We’ve heard many stories of struggling refugees as they live in a host country. But many refugees didn’t even make it to the country they seek asylum to.
When civilians seek asylum in other countries, they don’t jump straight into the unknown future at a new, foreign country. The absence of safe legal pathways for asylum seekers means that they have to pass dangerous illegal routes and use the service of smugglers. If the journey requires multiple border crossings, the risk automatically increases.
Most refugees who migrate across Southeast Asia usually have to use smugglers, which makes them more exposed to abuse and exploitation from the smugglers. In other words, they are much more in danger on the journey to the safe country (even if they’ve fled their homeland) than they are in the country they originally sought asylum to (even if the country doesn’t welcome them, such as Bangladesh towards Rohingya refugees).
In this story, a Rohingya refugee in Malaysia tells us about how cruel the smugglers were to the refugees. They let them suffer from dehydration and hunger, let alone providing a proper or safe journey, that some of them didn’t even survive the road. The smugglers would not allow refugees to go to the toilet and gave seawater for them to drink. They even physically abuse both men and women refugees.
Some refugees have to experience secondary to multiple movements, meaning that after they arrive in the original country they seek asylum to, they have to move again to another country (that is not facilitated by the UNHCR). This is usually due to the host country’s hostility and inadequate access to proper living, education and employment.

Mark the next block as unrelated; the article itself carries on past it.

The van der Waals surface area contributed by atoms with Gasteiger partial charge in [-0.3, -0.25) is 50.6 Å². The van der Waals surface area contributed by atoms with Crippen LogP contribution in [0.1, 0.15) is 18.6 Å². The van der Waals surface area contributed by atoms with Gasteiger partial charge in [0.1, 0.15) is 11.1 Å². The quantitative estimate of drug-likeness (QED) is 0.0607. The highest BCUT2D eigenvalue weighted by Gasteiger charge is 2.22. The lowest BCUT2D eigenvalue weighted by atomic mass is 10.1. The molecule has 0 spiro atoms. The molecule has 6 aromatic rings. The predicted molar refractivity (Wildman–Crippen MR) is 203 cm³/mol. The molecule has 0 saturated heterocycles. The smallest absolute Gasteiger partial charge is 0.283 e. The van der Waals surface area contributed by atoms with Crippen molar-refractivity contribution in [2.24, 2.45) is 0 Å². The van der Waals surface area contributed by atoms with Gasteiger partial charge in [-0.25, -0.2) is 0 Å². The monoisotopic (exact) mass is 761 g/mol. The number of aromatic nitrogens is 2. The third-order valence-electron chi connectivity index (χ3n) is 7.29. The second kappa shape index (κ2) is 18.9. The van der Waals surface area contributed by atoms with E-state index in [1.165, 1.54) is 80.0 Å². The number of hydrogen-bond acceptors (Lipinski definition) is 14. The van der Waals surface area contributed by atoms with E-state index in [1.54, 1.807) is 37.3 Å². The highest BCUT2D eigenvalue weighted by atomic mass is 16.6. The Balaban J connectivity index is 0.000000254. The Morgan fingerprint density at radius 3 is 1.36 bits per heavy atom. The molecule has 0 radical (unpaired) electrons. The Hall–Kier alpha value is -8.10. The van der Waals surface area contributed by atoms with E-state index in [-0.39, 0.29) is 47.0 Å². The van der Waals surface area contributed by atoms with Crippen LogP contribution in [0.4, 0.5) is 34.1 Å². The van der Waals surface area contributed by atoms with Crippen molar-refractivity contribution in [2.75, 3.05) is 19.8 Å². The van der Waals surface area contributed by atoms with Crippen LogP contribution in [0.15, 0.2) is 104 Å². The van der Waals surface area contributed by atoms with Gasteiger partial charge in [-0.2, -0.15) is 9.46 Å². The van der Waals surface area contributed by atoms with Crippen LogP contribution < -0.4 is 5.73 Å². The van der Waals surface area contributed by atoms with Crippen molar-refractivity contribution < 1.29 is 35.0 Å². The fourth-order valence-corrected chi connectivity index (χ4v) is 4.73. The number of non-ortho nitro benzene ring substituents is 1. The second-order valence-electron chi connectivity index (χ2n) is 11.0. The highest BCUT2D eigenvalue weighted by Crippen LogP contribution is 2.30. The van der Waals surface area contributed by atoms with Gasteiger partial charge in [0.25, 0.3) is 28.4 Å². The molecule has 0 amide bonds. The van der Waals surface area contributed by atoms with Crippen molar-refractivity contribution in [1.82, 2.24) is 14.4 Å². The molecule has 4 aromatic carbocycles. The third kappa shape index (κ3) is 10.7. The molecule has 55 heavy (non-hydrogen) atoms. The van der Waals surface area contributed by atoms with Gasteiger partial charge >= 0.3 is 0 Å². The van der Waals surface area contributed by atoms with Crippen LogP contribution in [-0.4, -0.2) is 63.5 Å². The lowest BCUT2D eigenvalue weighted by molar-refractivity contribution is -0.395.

For example, the Rohingya refugees, who compose the majority of people moving within Southeast Asia, often have to make a secondary move. They usually cross the border to the nearest countries of Thailand and Bangladesh but due to negative push factors, they would feel compelled to move on to other countries.
Unfortunately, creating a safe pathway for refugees on their first migration requires a complicated diplomatic movement (meaning that countries need to be ready to receive asylum seekers from their neighbouring countries and provide for their journey, which many countries would refuse at the moment).
However, there is a less complicated way to prevent secondary movements. That is by providing adequate access to refugees, including education, health, employment and the ability to move freely within the country. Refugees need to be included in the national development plans, so both parties will benefit and contribute to each other.
For now, the UNHCR is working to encourage Southeast Asian countries (and other countries around the world) who are currently hosting refugees to create a framework that protects the refugees’ status. For example, the Philippines now grants the right for refugees to move freely and work legally to earn a living.